New roads increase traffic rather than ease it, says the Campaign to Protect Rural England (CPRE)

Rebecca Smith
New roads weren't creating a boost to local economies, according to the CPRE
New roads weren't creating a boost to local economies, according to the CPRE (Source: Getty)

Building new roads causes more traffic, according to a study of over 80 road schemes by the Campaign to Protect Rural England.

It found that congestion initially falls, but often this doesn't last long as new roads result in people swapping from public transport and making more journeys.

Read more: This is how much Londoners will pay to live in the congestion charge zone

New roads didn't provide a boost to local economies either, but did cause "long-lasting and significant" environmental impacts, according to the analysis which looked at the government's published evaluation of completed road schemes.

Of 25 schemes which had been arranged on the basis they would benefit the local economy, five had evidence of economic benefit, though the report said it was not possible to directly attribute this to the road schemes "because of the paucity of evidence for these five schemes".

All new schemes put pressure on adjoining roads, while there were negligible reductions in journey times.

The research was published as Highways England, which mans Britain's 4,300 miles of motorways and major trunk roads, starts consultation over funding new roads.

Ralph Smyth, head of infrastructure and legal at CPRE, said:

Rather than looking to the past, the government must invest in a forward looking mobility strategy that puts quality of life ahead of the car.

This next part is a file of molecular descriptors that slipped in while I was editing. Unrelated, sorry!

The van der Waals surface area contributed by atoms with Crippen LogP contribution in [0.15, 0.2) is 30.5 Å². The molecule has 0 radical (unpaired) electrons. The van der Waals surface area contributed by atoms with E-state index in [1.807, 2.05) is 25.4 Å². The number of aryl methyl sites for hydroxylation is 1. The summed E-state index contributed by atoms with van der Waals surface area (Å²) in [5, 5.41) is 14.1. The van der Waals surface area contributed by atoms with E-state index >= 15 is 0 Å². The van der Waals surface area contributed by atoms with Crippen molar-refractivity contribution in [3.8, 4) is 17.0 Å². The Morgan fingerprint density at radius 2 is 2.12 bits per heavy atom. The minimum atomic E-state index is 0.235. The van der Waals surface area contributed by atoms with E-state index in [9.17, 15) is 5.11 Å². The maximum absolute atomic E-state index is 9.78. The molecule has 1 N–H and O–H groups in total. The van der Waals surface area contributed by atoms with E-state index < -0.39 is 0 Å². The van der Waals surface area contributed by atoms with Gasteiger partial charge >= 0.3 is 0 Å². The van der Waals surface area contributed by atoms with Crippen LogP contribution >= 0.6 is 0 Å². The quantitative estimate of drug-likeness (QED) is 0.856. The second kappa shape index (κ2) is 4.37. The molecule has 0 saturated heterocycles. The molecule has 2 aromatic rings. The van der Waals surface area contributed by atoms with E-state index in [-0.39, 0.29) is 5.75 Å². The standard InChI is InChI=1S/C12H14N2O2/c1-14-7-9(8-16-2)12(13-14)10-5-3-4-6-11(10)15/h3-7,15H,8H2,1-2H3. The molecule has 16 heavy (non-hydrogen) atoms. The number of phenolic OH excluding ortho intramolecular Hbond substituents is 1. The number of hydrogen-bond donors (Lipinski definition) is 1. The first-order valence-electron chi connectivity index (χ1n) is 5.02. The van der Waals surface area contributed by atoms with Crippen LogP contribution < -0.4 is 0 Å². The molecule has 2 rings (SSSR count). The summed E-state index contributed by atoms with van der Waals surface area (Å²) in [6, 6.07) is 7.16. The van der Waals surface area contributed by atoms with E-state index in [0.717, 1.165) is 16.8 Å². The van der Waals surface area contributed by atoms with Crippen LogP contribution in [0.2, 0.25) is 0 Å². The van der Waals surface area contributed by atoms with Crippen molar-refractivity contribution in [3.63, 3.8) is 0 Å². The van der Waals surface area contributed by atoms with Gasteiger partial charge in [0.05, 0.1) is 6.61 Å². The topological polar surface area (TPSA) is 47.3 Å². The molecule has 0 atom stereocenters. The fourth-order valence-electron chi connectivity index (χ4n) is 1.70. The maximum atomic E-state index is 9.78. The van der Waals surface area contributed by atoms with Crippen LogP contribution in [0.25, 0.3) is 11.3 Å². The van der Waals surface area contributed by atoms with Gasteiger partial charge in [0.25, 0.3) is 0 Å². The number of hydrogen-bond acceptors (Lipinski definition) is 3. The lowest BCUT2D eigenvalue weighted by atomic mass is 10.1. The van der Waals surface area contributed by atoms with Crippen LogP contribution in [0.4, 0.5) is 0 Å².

The government should reopen old rail lines, offer people travel options in town and countryside, and harness new technology to make more efficient use of road space.

We are seemingly stuck in an ideological traffic jam from which we cannot escape. Building ever bigger roads should be the last resort – not the default choice.

Read more: Local authorities encouraged to tackle city congestion in £690m competition

Earlier this month, the chancellor announced local authorities would be able to compete for funds to "get local transport networks moving again" and was allocating £690m to the project.

Highways England said the strategic road network was "vital to the success of the UK economy" and the improvements it was delivering "will ensure our roads continue to operate safely, efficiently and effectively".

The Department for Transport (DfT) said: “Good transport is key to keeping communities moving and connecting people to homes, businesses and jobs. We are investing in our roads to cut congestion and make journeys quicker, safer and more reliable.

“We are also making record investments in modernising rail to provide the faster, more comfortable and less crowded trains that passengers have told us they want, as well as trebling spending on cycling and walking, to reduce demand on our roads and to improve air quality.”

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